House stands with state’s small businesses

House stands with state’s small businesses

Congratulations to the South Carolina House!

Yesterday after nearly two hours of hot debate, Representatives voted not to give Amazon.com an exemption from collecting sales tax on in-state purchases. The vote turned out not to be even close.

A clear bi-partisan majority in the House established a new principle for the state’s big business recruitment efforts—do no harm to our existing small businesses.

That was the underlying problem with the Amazon.com sales tax deal. All month we and other business organizations have been saying that exempting Amazon.com from collecting sales tax would give it an unfair competitive advantage over our existing brick-and-mortar and online businesses. (Check out my WIS-TV editorial that ran yesterday afternoon before and during the floor debate.)

The Amazon.com supporters tried to change the subject to one of honoring our promise to Amazon.com to give them the sales tax deal. But no such contractual promise was ever given to Amazon.com.

In response to yesterday’s vote, Amazon.com announced that it was pulling out of building a distribution center in Lexington County. This could be a ploy to scare the legislature into yet giving in. Or it could be a clear indication that Amazon.com is not the corporate citizen we want here. One that either gets its way 100% or takes off for greener pastures.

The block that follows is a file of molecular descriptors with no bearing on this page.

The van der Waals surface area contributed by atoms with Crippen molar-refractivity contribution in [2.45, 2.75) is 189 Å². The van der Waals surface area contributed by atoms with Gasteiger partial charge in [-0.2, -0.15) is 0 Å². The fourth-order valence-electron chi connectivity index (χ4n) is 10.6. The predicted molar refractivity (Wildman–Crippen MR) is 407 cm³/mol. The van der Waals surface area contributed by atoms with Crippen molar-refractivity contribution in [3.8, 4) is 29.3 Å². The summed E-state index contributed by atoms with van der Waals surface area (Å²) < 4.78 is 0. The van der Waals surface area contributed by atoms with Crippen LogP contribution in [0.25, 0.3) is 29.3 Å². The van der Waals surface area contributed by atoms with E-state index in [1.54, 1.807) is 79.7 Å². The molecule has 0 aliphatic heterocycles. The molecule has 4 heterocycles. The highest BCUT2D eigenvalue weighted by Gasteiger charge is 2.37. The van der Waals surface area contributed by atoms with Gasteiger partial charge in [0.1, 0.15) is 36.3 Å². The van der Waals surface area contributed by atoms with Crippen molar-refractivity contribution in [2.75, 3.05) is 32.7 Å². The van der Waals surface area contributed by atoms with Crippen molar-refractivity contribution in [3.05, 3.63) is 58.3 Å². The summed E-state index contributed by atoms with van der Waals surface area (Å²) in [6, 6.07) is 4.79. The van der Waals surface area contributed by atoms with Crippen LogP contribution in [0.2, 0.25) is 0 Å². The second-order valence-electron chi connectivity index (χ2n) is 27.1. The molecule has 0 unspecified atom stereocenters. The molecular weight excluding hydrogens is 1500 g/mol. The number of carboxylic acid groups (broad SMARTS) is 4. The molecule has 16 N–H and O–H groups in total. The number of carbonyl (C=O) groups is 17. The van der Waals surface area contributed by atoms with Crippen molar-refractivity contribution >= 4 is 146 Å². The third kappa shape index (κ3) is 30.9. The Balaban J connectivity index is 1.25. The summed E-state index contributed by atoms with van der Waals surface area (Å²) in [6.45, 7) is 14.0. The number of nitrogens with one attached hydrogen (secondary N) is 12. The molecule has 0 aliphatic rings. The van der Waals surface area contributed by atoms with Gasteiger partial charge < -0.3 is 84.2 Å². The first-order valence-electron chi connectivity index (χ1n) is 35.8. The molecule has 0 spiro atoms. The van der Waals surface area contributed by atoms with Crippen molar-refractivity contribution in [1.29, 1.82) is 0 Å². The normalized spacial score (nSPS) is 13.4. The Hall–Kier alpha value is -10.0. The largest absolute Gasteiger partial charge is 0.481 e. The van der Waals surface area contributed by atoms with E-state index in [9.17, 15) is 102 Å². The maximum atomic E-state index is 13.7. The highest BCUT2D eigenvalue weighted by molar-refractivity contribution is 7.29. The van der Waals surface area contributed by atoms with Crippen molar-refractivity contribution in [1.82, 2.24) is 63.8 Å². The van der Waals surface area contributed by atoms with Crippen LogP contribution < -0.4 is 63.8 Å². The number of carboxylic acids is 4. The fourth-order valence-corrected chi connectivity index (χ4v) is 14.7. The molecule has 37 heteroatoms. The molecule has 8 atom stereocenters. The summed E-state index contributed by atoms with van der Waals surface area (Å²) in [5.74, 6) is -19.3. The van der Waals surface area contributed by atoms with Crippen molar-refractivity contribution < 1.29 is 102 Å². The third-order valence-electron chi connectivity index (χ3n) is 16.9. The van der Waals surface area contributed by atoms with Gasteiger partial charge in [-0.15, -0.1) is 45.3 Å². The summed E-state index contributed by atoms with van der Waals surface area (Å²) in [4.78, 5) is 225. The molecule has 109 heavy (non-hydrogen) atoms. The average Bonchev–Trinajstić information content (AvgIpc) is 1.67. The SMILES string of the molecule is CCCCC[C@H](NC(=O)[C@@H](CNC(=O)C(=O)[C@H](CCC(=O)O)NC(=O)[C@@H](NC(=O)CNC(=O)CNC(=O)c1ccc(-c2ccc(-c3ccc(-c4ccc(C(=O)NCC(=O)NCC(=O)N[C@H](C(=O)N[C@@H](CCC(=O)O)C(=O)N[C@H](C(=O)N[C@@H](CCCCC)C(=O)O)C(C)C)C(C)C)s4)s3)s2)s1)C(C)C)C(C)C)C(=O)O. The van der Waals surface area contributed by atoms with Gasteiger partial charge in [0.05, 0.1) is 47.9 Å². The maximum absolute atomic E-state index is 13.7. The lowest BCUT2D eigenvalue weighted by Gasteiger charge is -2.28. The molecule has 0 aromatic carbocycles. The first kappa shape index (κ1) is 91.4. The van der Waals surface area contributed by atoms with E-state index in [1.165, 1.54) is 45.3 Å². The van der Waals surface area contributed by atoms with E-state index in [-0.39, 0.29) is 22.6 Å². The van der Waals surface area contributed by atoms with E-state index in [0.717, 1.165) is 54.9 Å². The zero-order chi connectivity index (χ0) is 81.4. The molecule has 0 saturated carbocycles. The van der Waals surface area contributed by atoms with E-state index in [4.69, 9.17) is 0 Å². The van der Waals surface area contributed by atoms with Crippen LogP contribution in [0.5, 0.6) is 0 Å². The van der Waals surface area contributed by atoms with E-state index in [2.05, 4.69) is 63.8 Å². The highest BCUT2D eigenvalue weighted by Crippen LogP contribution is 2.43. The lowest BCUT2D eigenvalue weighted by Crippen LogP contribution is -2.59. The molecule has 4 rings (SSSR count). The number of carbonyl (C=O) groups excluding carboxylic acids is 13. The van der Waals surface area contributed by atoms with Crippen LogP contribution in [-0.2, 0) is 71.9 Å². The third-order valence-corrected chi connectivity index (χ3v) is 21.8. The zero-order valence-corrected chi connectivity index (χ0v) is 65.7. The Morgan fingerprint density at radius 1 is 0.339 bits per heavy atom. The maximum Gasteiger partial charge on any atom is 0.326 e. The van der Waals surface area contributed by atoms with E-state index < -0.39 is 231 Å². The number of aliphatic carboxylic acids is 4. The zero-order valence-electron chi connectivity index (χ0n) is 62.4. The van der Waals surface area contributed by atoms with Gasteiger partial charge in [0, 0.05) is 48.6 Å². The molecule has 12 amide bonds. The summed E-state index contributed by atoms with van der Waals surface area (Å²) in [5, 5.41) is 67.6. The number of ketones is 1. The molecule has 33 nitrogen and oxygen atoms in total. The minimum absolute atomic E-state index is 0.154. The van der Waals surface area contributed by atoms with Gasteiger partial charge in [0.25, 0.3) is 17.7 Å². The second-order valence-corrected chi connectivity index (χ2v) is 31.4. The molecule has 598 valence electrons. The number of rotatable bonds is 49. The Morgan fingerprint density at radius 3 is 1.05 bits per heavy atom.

If it’s the former, the House should not flinch and the Senate shouldn’t tremble because Amazon.com will eventually keep their contractual promise to build. If it’s the latter, our state will survive without Amazon.com and our ability to recruit business will be just fine. We’ll see Amazon.com in court to recover the tangible property already given to the company as part of the contractual incentive.

Comments reported in The State today from a Lexington County official are clearly over the top predicting that “It’s like no one will even look at coming here for 10 years.” You’d think that Sherman burned Columbia and Lexington again yesterday.

However, at the exact same time some legislators were predicting recruitment impotence yesterday if we turn down Amazon.com’s sweetheart sales tax deal, I received the S.C. Department of Commerce’s weekly e-newsletter, Commerce Communications. (I encourage you to sign up for this well designed, clearly written and informative publication.)

In the last 3 issues of this e-newsletter Commerce has announced six new or expanding businesses planning to invest $53.3 million and creating 568 new jobs in the state. Does anyone really believe that this kind of success is going to come to a grinding halt because Amazon.com couldn’t bully the South Carolina House into dropping our collective pants?

Of course not.

Now attention must be paid to the Senate. Amazon.com hasn’t been paying possibly six digit fees to lobbyists just to give up as long as the legislature still has a breath of life this session.